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You can prevent depression from taking the world from you

December 2011

Traveling with sickness is no fun, but not traveling at all is no life. This was the sentiment voiced by Anna (not her real name), who suffers from a debilitating mental disorder affecting almost 25 per cent of all Canadians.


Now in her early 50s, Anna, who has traveled and spent years working in foreign countries, believes that travel is an important challenge for those who suffer from mood disorders.

“Traveling can be very good for the soul, for the spirit. Going places makes a big difference, especially bright, sunny places. The light makes a big difference.”

Anna is a victim of a “functional” category of mood disorders, commonly called depression. She says that a change in environment can go a long way toward chasing away a sense of boredom, anxiety and a feeling of not being satisfied—the blahs that limit sufferers from living a full life.

“Like the climate, mood changes a lot. There are a lot of therapeutic places that are a lot more beautiful than home in winter,” she says. “You don’t need to be trapped at home. But you also have to know your limitations.”

Anna suggests that people should first talk with their doctor about going away, since the advisability of traveling often depends on the actual illness. “You have to determine what is wise for you to do.”

Anna has lived and worked in places as far afield as Colombia and Egypt because she took precautions.

She says you have to make sure through a Canadian embassy that a doctor is available who can speak English and that your medications are available in an emergency.

Anna stresses the importance of traveling with a friend who knows the sufferer’s condition and who can pitch in to help out should an episode flare up. “Sometimes the stress of a new language or culture can cause anxiety and discomfort.”

Consider insurance, she adds. “If a massive attack does take place, you have to have some means of leaving, even if it means getting a helicopter.”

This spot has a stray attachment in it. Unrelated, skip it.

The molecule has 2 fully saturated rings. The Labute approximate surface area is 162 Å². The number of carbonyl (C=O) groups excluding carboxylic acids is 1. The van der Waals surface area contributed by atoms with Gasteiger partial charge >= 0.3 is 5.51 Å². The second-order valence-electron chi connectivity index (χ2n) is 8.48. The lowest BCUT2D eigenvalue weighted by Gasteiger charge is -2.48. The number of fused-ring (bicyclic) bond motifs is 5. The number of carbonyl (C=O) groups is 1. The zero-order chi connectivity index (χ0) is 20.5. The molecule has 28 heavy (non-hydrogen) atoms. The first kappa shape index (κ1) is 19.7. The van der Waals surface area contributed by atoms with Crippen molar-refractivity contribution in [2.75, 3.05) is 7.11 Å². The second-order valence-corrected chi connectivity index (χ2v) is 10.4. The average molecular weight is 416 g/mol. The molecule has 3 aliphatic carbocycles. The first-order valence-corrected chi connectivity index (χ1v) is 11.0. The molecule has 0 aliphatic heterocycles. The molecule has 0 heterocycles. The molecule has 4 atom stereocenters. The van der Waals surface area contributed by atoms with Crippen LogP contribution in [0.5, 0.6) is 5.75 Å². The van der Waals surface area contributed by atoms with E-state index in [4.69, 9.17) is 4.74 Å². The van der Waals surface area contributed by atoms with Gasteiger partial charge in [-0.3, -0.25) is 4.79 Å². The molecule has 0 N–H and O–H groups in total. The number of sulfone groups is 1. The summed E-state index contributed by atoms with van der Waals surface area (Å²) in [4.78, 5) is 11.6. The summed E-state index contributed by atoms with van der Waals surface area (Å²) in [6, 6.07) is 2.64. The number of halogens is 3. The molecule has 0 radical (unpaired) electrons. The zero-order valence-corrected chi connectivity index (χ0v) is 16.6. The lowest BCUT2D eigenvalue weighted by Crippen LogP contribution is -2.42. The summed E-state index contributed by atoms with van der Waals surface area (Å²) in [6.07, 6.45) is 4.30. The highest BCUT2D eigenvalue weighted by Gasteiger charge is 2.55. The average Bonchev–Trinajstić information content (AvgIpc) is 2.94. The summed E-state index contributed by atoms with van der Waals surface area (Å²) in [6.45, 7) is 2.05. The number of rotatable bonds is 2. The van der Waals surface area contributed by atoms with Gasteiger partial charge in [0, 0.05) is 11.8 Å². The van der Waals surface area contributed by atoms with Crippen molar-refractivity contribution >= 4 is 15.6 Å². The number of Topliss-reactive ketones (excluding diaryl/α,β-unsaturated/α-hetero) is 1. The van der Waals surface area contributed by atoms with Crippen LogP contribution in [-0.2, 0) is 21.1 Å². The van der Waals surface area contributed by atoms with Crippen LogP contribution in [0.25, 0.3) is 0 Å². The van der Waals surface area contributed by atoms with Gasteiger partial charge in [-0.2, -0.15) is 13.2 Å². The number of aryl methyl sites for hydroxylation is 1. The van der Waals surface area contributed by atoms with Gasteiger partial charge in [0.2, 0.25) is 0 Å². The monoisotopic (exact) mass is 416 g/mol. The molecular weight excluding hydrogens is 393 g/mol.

Sometimes a small issue at home could turn into something more significant away from home. “You have to start on a short trip to a well known place at first,” she advises.

Anna says the most important alerts she offers sufferers to are to stay near people and “Know yourself.”

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That loathsome, pandemic scourge of bedbugs is back in the news again, given the sheer number of holidays and vacations over the next few months. Here are tips that can help you win an inglorious battle with that miserable little “vampire.”

Inspect the sleeping facilities. According to travel writer colleague Kate Pollack, you should “check for blood spots on the sheets, tiny-apple-seed-like bugs in the mattress seams or signs of black poo marks behind the headboard.” Yech!

You have to operate on the principle that bedbugs love warm, comfy hideaways, seeking surfaces that resemble a wall-to-wall rug. Avoid laying your luggage on the bed; use a rack, never on the floor.

The best place to unpack is in the bathtub. Then, hang all the clothes you can and don’t be afraid to ask for extra hangers. These little buggers absolutely despise shiny, smooth surfaces.

Check to see whether the hotel had the forethought to wrap their mattresses in a plastic, zippered envelope. If they didn’t, you should expect them to remove your sheets and use one that you’ve brought along.

This extra precaution provides that smooth, shiny surface. And while you’re at it, tell the concierge that you would like the skirt that ribbons your bed to be removed for the duration of your visit. The pests climb up the surfaces onto the bed and lay their creepy little eggs in the folds. These requests should testify to the quality of service your hotel provides.

If you’ve been provided with a comforter, have it removed, and opt instead for covers that have just gone through a high-heat drying cycle.

As some of your soiled clothes will find themselves in a pile, you will want to bring along plastic bags (large with secure fittings) to contain them.

At home, toss your clothes into the dryer before the wash and dry cycles. Before storing your suitcase, spray a certified-friendly pesticide throughout.

You can never be too careful.



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